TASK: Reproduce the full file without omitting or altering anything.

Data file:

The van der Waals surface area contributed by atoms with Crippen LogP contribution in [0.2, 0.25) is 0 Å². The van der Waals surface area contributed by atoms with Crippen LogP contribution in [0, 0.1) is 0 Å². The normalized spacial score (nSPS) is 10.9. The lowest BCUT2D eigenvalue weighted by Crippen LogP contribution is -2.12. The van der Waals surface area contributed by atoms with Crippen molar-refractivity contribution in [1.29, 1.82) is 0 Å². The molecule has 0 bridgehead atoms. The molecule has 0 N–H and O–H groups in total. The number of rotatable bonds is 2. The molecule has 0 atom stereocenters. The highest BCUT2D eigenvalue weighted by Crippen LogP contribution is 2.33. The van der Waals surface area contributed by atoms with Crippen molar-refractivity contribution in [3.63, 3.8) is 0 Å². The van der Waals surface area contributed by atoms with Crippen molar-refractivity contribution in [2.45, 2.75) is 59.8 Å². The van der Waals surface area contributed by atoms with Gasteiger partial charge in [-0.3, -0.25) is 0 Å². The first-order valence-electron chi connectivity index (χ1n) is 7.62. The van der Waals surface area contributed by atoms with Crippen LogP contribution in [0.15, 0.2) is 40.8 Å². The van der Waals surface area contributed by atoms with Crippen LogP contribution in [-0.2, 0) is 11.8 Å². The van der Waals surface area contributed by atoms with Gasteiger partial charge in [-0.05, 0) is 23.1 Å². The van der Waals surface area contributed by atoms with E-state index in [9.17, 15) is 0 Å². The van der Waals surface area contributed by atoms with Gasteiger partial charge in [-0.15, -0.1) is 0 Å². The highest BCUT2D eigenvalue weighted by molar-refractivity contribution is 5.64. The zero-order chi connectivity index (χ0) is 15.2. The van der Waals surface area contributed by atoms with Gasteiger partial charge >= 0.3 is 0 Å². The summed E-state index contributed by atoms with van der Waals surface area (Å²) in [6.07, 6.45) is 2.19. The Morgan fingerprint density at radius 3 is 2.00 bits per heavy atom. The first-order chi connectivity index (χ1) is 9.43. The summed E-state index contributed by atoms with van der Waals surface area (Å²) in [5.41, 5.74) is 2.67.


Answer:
The van der Waals surface area contributed by atoms with Crippen LogP contribution in [0.2, 0.25) is 0 Å². The van der Waals surface area contributed by atoms with Crippen LogP contribution in [0, 0.1) is 0 Å². The normalized spacial score (nSPS) is 10.9. The lowest BCUT2D eigenvalue weighted by Crippen LogP contribution is -2.12. The van der Waals surface area contributed by atoms with Crippen molar-refractivity contribution in [1.29, 1.82) is 0 Å². The molecule has 0 bridgehead atoms. The molecule has 0 N–H and O–H groups in total. The number of rotatable bonds is 2. The molecule has 0 atom stereocenters. The highest BCUT2D eigenvalue weighted by Crippen LogP contribution is 2.33. The van der Waals surface area contributed by atoms with Crippen molar-refractivity contribution in [3.63, 3.8) is 0 Å². The van der Waals surface area contributed by atoms with Crippen molar-refractivity contribution in [2.45, 2.75) is 59.8 Å². The van der Waals surface area contributed by atoms with Gasteiger partial charge in [-0.3, -0.25) is 0 Å². The first-order valence-electron chi connectivity index (χ1n) is 7.62. The van der Waals surface area contributed by atoms with Crippen LogP contribution in [0.15, 0.2) is 40.8 Å². The van der Waals surface area contributed by atoms with Crippen LogP contribution in [-0.2, 0) is 11.8 Å². The van der Waals surface area contributed by atoms with Gasteiger partial charge in [-0.05, 0) is 23.1 Å². The van der Waals surface area contributed by atoms with E-state index in [9.17, 15) is 0 Å². The van der Waals surface area contributed by atoms with Gasteiger partial charge in [-0.15, -0.1) is 0 Å². The highest BCUT2D eigenvalue weighted by molar-refractivity contribution is 5.64. The zero-order chi connectivity index (χ0) is 15.2. The van der Waals surface area contributed by atoms with Gasteiger partial charge >= 0.3 is 0 Å². The summed E-state index contributed by atoms with van der Waals surface area (Å²) in [6.07, 6.45) is 2.19. The Morgan fingerprint density at radius 3 is 2.00 bits per heavy atom. The first-order chi connectivity index (χ1) is 9.43. The summed E-state index contributed by atoms with van der Waals surface area (Å²) in [5.41, 5.74) is 2.67.